In April 2009, I did what I thought I would never do, namely walk out of an auto dealer’s lot with a brand new vehicle. With the economy being more like a depression, and the automakers desperate to make a deal, I thought this was an excellent opportunity to get what I wanted. In this case, it was a new Chevy Silverado Crew Cab Pickup. The new truck is simply great and I must admit that driving a new vehicle does give you a certain smugness, which took me a month to get over. I will try to post something in the near future about the new truck, but this post is about XM Satellite Radio and why I ended up keeping it. Most new GM vehicles come with a 90 day trial of XM Radio and the Silverado was no different.
The GM Factory Deck
First up is the GM deck. In my case, the GM deck acts as both a regular AM/FM receiver and XM satellite receiver. It also performs a third function, which is to perform some OnStar functionality, such as Turn By Turn directions and display messages for your built-in satellite phone. After a while, you will notice that the deck is pretty simple to operate. The main features are that it has a built-in equalizer for sound adjustment and six menus of favorite stations (you can designate both XM and regular radio stations within the same favorite menu list). The deck does not have an LCD display and so is not stunningly hi-tech in appearance.
Unlike regular radio, XM has no commercials for most of its stations and interruptions are very minimal. The disc jockeys are not annoying either and are for the most part fans of the music they play. My all time favorite channel is The Boneyard, which plays classic rock music including some metal bands like Metallica, Black Sabbath, and Iron Maiden. In the past three months, I’ve listened to some songs I have never heard before. The variety is amazing, but even classic rock stations will run into some repeats from Billy Squire and Judas. Overall though The Boneyard tries not to repeat the same songs.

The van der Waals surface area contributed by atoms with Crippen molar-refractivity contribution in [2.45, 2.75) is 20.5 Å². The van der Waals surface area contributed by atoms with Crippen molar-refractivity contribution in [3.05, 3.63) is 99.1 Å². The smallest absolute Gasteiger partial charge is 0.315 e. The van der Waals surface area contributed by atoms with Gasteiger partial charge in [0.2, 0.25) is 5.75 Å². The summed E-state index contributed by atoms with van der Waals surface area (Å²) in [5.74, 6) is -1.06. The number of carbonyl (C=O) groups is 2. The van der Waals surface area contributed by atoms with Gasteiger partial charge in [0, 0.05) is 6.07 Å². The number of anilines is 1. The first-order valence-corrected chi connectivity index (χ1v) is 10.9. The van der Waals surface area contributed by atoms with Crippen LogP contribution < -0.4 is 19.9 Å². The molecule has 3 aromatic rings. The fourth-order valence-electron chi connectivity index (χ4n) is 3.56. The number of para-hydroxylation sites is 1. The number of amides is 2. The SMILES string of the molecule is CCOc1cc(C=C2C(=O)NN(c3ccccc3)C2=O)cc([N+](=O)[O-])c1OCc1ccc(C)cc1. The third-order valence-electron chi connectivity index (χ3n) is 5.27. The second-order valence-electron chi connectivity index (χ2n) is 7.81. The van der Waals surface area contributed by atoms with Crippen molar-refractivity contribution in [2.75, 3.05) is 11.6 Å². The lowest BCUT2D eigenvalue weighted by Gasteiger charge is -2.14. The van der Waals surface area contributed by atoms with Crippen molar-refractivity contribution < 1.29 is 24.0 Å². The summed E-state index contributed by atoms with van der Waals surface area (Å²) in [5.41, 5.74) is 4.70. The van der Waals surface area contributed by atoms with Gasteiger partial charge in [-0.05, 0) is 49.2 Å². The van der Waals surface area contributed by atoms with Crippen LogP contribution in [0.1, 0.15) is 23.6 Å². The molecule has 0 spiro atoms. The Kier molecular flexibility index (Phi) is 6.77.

Moving on, there are other stations like Hair Nation channel 41 which plays hairband rock music from the 80’s, Liquid Metal channel 42 which is home to heavy metal only, and variety stations like Classic Rewind and Rock@Random. Hair Nation plays a little too much White Snake for my tastes, but hey, you gotta love some Cinderella and Motley Crew, right?
For non-rockers, there are other genres too, like Country, Classical Music, Soul, Disco, and Alternative 90’s rock which I still don’t consider to be real rock music. Music wise XM has pretty much everyone covered. The one glaring problem I see with XM is the lack of Latino music. There is Caliente, but that is just one station and so there seems to be a lack of serious Spanish music variety on XM. You would think they would have at least three Spanish stations, but nope they just have one.
Other than music, XM covers Sports, Weather, News, Political Commentary, and Comedy. If you have kids or just want to block certain channels from your receiver, you can do that by going to XM’s website and setting up filters for your account.
Is it Worth Paying For?
Right now the price is pretty reasonable. The cost starts at around $15 a month for a basic lineup. Reception in my GM vehicle is also excellent unless I am in a parking garage or in a drive-thru that happens to block reception. In Iowa, my experience is that XM reception is better than FM radio. Note that on extremely cloudy days you might run into reception issues, but even with Iowa’s mostly cloudy days, this does not seem to be a problem very often.
It is quite hard to go back to regular FM radio. With XM, I don’t feel the need to plug-in my iPod or carry CDs anymore. I can just sit back and turn on XM and rock out whenever I feel like it, and now isn’t that why you have a radio in your car in the first place!